Apolipoprotein L1 Genotypes and the Association of Urinary Potassium Excretion with CKD Progression

Titilayo O. Ilori, Jing Liu, Aylin R. Rodan, Ashish Verma, Katherine T. Mills, Jiang He, Cheryl A. Winkler, Josee Dupuis, Cheryl A.M. Anderson, Sushrut S. Waikar

Research output: Contribution to journalArticlepeer-review

Abstract

Background and objectives Progressive CKD in Black individuals is strongly associated with polymorphisms in the APOL1 gene, but it is unknown whether dietary risk factors for CKD progression vary in high-versus low-risk APOL1 genotypes. We investigated if APOL1 genotypes modify associations of dietary potassium and sodium with CKD progression and death. Design, setting, participants, & measurements We analyzed 1399 self-identified Black participants enrolled in the Chronic Renal Insufficiency Cohort from April 2003 to September 2008. Exposures were calibrated 24-hour urine potassium and sodium excretion. The primary outcome was CKD progression defined as the time to 50% decline in eGFR or kidney failure. The secondary outcome was CKD progression or death. We tested for an interaction between urinary potassium and sodium excretion and APOL1 genotypes. Results Median 24-hour urinary sodium and potassium excretions in Black participants were 150 mmol (interquartile range, 118–188) and 43 mmol (interquartile range, 35–54), respectively. Individuals with high-and low-risk APOL1 genotypes numbered 276 (20%) and 1104 (79%), respectively. After a median follow-up of 5.23 years, CKD progression events equaled 605, and after 7.29 years, CKD progression and death events equaled 868. There was significant interaction between APOL1 genotypes and urinary potassium excretion with CKD progression and CKD progression or death (P50.003 and P50.03, respectively). In those with high-risk APOL1 genotypes, higher urinary potassium excretion was associated with a lower risk of CKD progression (quartiles 2–4 versus 1: hazard ratio, 0.83; 95% confidence interval, 0.50 to 1.39; hazard ratio, 0.54; 95% confidence interval, 0.31 to 0.93; and hazard ratio, 0.50; 95% confidence interval, 0.27 to 0.93, respectively). In the low-risk APOL1 genotypes, higher urinary potassium excretion was associated with a higher risk of CKD progression (quartiles 2–4 versus 1: hazard ratio, 1.01; 95% confidence interval, 0.75 to 1.36; hazard ratio, 1.23; 95% confidence interval, 0.91 to 1.66; and hazard ratio, 1.53; 95% confidence interval, 1.12 to 2.09, respectively). We found no interaction between APOL1 genotypes and urinary sodium excretion with CKD outcomes. Conclusions Higher urinary potassium excretion was associated with lower versus higher risk of CKD progression in APOL1 high-risk and low-risk genotypes, respectively.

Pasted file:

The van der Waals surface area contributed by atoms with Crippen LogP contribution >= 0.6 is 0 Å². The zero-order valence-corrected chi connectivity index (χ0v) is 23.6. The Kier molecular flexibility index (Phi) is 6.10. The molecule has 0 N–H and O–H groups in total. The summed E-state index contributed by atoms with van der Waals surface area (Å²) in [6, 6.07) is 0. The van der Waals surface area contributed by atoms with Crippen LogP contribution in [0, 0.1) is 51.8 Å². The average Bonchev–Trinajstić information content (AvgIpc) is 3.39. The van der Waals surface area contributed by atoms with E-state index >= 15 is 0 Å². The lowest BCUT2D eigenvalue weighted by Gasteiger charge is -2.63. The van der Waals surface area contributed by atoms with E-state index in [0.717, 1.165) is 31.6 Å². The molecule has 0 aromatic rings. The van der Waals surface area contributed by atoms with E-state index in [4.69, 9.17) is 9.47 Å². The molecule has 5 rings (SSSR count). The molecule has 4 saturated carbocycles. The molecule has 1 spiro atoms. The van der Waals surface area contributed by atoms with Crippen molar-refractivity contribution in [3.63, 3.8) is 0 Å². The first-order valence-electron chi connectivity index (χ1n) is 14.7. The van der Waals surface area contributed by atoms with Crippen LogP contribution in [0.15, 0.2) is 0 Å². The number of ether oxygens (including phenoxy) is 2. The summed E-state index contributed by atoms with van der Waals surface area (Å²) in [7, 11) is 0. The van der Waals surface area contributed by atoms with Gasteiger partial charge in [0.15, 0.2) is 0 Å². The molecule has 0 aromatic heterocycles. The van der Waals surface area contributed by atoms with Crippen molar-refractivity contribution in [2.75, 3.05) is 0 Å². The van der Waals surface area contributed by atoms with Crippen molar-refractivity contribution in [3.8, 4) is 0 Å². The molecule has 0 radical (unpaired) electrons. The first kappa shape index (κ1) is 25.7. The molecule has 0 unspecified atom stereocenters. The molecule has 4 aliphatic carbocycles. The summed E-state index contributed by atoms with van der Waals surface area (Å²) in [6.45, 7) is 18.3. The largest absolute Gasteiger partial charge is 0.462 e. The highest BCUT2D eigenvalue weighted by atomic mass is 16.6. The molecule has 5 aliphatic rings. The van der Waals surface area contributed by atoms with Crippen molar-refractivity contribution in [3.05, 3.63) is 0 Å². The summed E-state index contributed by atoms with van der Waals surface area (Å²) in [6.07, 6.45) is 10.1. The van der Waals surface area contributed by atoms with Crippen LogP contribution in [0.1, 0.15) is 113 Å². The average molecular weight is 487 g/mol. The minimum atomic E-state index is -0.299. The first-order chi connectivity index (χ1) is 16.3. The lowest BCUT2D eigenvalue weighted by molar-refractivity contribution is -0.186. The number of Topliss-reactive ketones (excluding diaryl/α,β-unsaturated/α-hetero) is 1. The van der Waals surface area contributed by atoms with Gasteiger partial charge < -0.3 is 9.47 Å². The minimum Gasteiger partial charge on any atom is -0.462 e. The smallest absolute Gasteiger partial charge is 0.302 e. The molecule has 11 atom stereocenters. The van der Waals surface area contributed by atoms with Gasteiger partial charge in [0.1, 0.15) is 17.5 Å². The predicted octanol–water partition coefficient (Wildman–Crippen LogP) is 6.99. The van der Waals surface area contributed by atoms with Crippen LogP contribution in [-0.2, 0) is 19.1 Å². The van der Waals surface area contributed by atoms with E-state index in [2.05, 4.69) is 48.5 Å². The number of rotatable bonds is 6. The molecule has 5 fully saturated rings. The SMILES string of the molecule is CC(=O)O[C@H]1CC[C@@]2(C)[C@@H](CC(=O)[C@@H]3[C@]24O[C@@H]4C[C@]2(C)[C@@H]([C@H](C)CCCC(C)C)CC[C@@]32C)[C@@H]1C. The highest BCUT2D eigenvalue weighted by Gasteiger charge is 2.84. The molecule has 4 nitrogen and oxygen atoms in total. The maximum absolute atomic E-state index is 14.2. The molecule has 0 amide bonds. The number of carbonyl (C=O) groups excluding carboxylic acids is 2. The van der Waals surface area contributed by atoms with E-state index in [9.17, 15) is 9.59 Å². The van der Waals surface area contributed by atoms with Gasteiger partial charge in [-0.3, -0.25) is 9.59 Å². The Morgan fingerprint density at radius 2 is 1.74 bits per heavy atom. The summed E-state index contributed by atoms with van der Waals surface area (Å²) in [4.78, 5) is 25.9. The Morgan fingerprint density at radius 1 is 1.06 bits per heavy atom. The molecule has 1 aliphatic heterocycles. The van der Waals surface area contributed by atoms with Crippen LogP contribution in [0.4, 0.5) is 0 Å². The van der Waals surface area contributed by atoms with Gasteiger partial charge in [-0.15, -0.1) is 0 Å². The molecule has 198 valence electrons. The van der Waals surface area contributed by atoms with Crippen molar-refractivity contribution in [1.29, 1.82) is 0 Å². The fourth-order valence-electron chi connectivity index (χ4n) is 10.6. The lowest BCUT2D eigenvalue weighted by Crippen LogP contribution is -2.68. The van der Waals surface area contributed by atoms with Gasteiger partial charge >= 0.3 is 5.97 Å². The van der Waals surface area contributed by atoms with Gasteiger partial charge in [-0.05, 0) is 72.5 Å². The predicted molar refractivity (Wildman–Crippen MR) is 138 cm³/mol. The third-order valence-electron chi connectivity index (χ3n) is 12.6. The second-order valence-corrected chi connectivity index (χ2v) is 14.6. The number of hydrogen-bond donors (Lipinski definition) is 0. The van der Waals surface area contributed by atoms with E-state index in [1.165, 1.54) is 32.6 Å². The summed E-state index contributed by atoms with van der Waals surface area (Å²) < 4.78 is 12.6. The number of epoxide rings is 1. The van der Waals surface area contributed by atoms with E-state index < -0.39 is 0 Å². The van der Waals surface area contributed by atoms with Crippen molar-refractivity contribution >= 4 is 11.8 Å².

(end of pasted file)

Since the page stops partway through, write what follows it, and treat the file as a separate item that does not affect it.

Original languageEnglish (US)
Pages (from-to)1477-1486
Number of pages10
JournalClinical Journal of the American Society of Nephrology
Volume17
Issue number10
DOIs
StatePublished - Oct 2022

ASJC Scopus subject areas

  • Epidemiology
  • Critical Care and Intensive Care Medicine
  • Nephrology
  • Transplantation

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